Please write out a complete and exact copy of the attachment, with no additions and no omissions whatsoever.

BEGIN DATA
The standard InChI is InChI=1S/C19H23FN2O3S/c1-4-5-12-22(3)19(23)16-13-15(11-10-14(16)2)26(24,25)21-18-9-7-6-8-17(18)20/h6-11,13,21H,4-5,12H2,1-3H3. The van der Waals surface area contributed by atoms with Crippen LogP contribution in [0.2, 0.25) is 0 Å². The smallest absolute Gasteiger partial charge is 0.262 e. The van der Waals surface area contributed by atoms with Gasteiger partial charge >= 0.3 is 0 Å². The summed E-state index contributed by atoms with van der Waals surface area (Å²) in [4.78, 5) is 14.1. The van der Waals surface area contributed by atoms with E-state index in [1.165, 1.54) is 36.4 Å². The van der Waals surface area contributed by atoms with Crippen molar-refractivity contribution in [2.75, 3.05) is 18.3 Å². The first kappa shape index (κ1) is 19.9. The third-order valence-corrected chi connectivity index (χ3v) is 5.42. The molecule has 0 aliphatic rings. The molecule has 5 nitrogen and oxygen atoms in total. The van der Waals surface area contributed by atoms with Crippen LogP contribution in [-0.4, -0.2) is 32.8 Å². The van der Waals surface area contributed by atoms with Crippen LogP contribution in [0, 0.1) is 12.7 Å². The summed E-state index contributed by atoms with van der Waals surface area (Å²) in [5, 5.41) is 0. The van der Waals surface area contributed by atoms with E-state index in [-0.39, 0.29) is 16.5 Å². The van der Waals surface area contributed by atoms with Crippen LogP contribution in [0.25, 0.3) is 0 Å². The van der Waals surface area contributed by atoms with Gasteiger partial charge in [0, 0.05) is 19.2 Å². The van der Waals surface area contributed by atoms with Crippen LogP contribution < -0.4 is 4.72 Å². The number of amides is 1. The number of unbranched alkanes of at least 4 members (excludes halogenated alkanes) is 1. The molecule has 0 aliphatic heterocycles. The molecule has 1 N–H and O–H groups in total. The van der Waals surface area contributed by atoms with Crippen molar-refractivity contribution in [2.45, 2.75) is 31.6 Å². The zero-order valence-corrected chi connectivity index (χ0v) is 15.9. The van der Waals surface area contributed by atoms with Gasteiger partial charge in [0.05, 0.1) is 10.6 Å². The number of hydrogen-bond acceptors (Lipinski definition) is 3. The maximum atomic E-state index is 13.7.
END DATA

The standard InChI is InChI=1S/C19H23FN2O3S/c1-4-5-12-22(3)19(23)16-13-15(11-10-14(16)2)26(24,25)21-18-9-7-6-8-17(18)20/h6-11,13,21H,4-5,12H2,1-3H3. The van der Waals surface area contributed by atoms with Crippen LogP contribution in [0.2, 0.25) is 0 Å². The smallest absolute Gasteiger partial charge is 0.262 e. The van der Waals surface area contributed by atoms with Gasteiger partial charge >= 0.3 is 0 Å². The summed E-state index contributed by atoms with van der Waals surface area (Å²) in [4.78, 5) is 14.1. The van der Waals surface area contributed by atoms with E-state index in [1.165, 1.54) is 36.4 Å². The van der Waals surface area contributed by atoms with Crippen molar-refractivity contribution in [2.75, 3.05) is 18.3 Å². The first kappa shape index (κ1) is 19.9. The third-order valence-corrected chi connectivity index (χ3v) is 5.42. The molecule has 0 aliphatic rings. The molecule has 5 nitrogen and oxygen atoms in total. The van der Waals surface area contributed by atoms with Crippen LogP contribution in [-0.4, -0.2) is 32.8 Å². The van der Waals surface area contributed by atoms with Crippen LogP contribution in [0, 0.1) is 12.7 Å². The summed E-state index contributed by atoms with van der Waals surface area (Å²) in [5, 5.41) is 0. The van der Waals surface area contributed by atoms with E-state index in [-0.39, 0.29) is 16.5 Å². The van der Waals surface area contributed by atoms with Crippen LogP contribution in [0.25, 0.3) is 0 Å². The van der Waals surface area contributed by atoms with Gasteiger partial charge in [0, 0.05) is 19.2 Å². The van der Waals surface area contributed by atoms with Crippen LogP contribution < -0.4 is 4.72 Å². The number of amides is 1. The number of unbranched alkanes of at least 4 members (excludes halogenated alkanes) is 1. The molecule has 0 aliphatic heterocycles. The molecule has 1 N–H and O–H groups in total. The van der Waals surface area contributed by atoms with Crippen molar-refractivity contribution in [2.45, 2.75) is 31.6 Å². The zero-order valence-corrected chi connectivity index (χ0v) is 15.9. The van der Waals surface area contributed by atoms with Gasteiger partial charge in [0.05, 0.1) is 10.6 Å². The number of hydrogen-bond acceptors (Lipinski definition) is 3. The maximum atomic E-state index is 13.7.